Peptic ulcer disease has changed profoundly in the last decades in Western countries in both children and adults (1,2). Indeed, the prevalence of Helicobacter pylori–positive ulcers has declined, and a “new” disease has emerged: H pylori–negative gastric or duodenal ulcers (3). In adults, most cases of the latter are due to nonsteroidal anti-inflammatory drugs (NSAIDs) and/or alcohol, and tobacco use can be associated, whereas in children they are not, and their etiology is mostly unknown as are their prevalence and long-term history.
This issue of JPGN contains an interesting study about idiopathic peptic ulcer in Chinese children in which the authors report prevalence, symptoms at presentation, and long-term follow-up data (4). The authors enrolled children in whom an ulcer was found during esophago-gastro-duodenoscopy (EGDS), and cases of peptic ulcer secondary to drug use or associated with chronic or acute diseases were excluded. The study, although retrospective, gives important clues about the disease in childhood, the most interesting of which being not only the existence of H pylori–negative ulcers but also their high prevalence. In this series, 6.9% of children undergoing EGDS had an ulcer and in almost half of them (46.5%) no H pylori infection was found. The second most important information we have from this study is the high prevalence of acute gastrointestinal bleeding at presentation. These data are different from other studies, in which only 20% or 27% of childhood peptic ulcers were not associated with either NSAIDs or H pylori (5,6) and in which the most common symptoms at presentation were dyspepsia and/or abdominal pain (7,8).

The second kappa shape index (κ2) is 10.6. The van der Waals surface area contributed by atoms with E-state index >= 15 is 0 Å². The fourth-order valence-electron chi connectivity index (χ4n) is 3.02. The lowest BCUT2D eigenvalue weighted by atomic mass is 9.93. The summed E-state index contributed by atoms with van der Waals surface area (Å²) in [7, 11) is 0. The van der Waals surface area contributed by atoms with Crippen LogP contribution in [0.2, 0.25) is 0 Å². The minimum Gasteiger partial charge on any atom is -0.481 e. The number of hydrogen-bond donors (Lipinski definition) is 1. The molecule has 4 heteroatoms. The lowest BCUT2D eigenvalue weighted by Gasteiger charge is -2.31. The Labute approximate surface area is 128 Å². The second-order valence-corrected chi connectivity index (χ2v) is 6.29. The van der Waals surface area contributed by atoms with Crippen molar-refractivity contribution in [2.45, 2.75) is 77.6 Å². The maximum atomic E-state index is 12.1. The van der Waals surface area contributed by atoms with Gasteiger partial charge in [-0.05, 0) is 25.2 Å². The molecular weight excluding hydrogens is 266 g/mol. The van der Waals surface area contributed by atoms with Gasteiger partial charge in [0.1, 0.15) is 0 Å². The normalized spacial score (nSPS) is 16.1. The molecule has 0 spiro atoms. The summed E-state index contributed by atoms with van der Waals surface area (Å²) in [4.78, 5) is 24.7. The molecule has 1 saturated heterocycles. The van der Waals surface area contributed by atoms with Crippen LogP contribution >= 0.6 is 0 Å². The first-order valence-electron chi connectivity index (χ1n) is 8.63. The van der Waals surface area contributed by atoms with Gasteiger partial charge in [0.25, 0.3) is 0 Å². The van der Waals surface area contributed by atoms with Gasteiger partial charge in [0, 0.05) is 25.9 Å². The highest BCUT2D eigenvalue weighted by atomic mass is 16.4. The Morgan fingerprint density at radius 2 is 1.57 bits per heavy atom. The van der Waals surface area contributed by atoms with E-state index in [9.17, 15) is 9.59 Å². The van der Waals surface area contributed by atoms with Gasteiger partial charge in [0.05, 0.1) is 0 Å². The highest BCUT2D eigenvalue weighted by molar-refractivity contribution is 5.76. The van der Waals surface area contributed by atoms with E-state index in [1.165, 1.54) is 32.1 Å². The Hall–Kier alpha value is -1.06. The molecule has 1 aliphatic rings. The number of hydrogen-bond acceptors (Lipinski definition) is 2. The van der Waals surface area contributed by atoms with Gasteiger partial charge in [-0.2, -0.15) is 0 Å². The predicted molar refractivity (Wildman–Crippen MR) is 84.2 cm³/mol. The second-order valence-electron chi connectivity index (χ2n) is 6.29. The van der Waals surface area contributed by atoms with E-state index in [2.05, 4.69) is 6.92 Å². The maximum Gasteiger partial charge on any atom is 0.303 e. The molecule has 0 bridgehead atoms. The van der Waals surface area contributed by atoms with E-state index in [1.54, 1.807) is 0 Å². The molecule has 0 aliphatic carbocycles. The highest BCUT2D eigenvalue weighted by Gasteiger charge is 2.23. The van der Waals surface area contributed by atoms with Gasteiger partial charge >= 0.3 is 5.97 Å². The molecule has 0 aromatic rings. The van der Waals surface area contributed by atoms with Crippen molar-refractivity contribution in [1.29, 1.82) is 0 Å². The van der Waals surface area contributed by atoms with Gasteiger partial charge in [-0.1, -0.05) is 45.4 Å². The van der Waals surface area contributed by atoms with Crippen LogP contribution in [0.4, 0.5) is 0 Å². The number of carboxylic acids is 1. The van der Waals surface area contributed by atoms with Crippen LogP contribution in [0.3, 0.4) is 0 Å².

PREVALENCE OF PEPTIC ULCERS IN CHILDHOOD
Data on the prevalence of gastric or duodenal ulcers (ie, peptic ulcers) in children are scant. Recently, new information on the prevalence of peptic ulcer in H pylori–infected European children was collected by a register established on the Web site of the European Society for Pediatric Gastroenterology, Hepatology, and Nutrition to collect information on the treatment of children with H pylori infection diagnosed during endoscopy by European pediatricians (9). From January 2001 to December 2002, information on 518 children was collected (262 males, median age 9 years, range 1–14 years). At endoscopy, 454 children had gastritis and 64 had an ulcer (12.3%). However, this series included 102 children from Russia and they had a significantly higher prevalence of peptic ulcer (35% vs 6.7% in the remainder of European children, P < 0.0001, odds ratio [OR] 7.5, 95% confidence interval [CI] 4–13). Although bias in the data collected by the register could not be excluded because of the nonrandomized approach to data collection, the prevalence of H pylori–positive ulcers in children differs among countries, and this is not completely explained by the prevalence of the infection in the population studied.